Well… You had your suspicions but, now, they’re confirmed: More than 90 per cent of the e-mail sent to companies worldwide last year was spam.

That’s just one of the shocking findings in the PandaLabs 2008 Annual Report, from  the research wing of Internet security tools developer, Panda Software.


Based on a study of more than 430 million e-mail messages monitored last year by Panda’s TrustLayer Mail service, Panda tallied 89.88 per cent as straight spam and another 1.1 per cent as containing active malware.

The real shocker in those numbers may be that less than two per cent contained malware. Industry observers say that could simply be confirmation that cyber crooks are relying less on direct e-mail delivery of invasive bugs and more on social engineering e-mails that don’t actually carry malicious code or doctored Web sites that trick visitors into downloading malware.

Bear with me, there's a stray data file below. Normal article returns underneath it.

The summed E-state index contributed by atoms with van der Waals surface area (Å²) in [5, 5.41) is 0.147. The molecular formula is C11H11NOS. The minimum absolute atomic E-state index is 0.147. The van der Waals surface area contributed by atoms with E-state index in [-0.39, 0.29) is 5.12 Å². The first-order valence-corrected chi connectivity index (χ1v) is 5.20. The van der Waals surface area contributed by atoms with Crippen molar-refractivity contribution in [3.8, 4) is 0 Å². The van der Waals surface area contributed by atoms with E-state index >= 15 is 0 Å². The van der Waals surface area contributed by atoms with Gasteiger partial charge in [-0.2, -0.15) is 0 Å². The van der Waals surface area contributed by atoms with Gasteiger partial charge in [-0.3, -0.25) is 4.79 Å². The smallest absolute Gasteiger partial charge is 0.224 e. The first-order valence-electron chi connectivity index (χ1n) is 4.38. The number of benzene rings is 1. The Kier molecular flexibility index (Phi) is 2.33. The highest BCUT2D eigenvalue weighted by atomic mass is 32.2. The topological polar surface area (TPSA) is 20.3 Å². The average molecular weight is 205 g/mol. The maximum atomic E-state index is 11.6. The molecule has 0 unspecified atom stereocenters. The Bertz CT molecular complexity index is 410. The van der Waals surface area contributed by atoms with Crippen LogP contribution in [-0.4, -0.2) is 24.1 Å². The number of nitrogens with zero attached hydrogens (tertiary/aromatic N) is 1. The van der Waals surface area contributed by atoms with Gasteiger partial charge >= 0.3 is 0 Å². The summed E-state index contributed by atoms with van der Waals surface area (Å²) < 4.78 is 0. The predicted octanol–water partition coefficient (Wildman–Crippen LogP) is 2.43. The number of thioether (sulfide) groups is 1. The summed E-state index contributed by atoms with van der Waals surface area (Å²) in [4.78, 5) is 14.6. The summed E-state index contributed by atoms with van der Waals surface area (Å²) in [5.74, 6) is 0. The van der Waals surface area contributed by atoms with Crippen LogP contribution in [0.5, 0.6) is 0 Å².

The PandLabs statistics also confirm — as other authorities have reported — even the major coup last fall, which brought down mega spam host McColo of San Francisco, had no real, lasting effect on the spam problem. In spite of initially reducing global spam levels by up to 65 per cent, the bust was only a minor annoyance to the baddies who were up and running again on new servers outside the U.S., spamming more than ever, within two weeks.

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